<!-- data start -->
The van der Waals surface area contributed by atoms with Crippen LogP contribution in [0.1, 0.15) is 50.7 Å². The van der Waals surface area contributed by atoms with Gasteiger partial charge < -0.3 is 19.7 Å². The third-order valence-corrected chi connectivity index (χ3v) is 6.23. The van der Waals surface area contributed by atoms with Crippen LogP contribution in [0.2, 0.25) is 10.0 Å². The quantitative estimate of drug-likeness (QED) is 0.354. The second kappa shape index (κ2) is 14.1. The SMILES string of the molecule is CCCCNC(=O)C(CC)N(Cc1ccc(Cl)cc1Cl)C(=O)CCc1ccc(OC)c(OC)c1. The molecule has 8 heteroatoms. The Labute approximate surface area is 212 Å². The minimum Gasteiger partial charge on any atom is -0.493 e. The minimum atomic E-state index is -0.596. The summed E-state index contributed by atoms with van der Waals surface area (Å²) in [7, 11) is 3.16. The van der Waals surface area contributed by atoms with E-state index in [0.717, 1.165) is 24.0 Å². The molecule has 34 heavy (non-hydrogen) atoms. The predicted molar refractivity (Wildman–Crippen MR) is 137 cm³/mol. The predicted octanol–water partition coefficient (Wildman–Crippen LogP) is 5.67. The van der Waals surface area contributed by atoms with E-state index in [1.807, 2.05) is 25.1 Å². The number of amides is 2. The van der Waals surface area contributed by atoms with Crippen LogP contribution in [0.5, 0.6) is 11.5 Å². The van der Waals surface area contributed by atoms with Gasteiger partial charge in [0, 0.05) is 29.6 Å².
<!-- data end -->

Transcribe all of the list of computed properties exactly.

The van der Waals surface area contributed by atoms with Crippen LogP contribution in [0.1, 0.15) is 50.7 Å². The van der Waals surface area contributed by atoms with Gasteiger partial charge < -0.3 is 19.7 Å². The third-order valence-corrected chi connectivity index (χ3v) is 6.23. The van der Waals surface area contributed by atoms with Crippen LogP contribution in [0.2, 0.25) is 10.0 Å². The quantitative estimate of drug-likeness (QED) is 0.354. The second kappa shape index (κ2) is 14.1. The SMILES string of the molecule is CCCCNC(=O)C(CC)N(Cc1ccc(Cl)cc1Cl)C(=O)CCc1ccc(OC)c(OC)c1. The molecule has 8 heteroatoms. The Labute approximate surface area is 212 Å². The minimum Gasteiger partial charge on any atom is -0.493 e. The minimum atomic E-state index is -0.596. The summed E-state index contributed by atoms with van der Waals surface area (Å²) in [7, 11) is 3.16. The van der Waals surface area contributed by atoms with E-state index in [0.717, 1.165) is 24.0 Å². The molecule has 34 heavy (non-hydrogen) atoms. The predicted molar refractivity (Wildman–Crippen MR) is 137 cm³/mol. The predicted octanol–water partition coefficient (Wildman–Crippen LogP) is 5.67. The van der Waals surface area contributed by atoms with E-state index in [1.807, 2.05) is 25.1 Å². The number of amides is 2. The van der Waals surface area contributed by atoms with Crippen LogP contribution in [0.5, 0.6) is 11.5 Å². The van der Waals surface area contributed by atoms with Gasteiger partial charge in [0, 0.05) is 29.6 Å².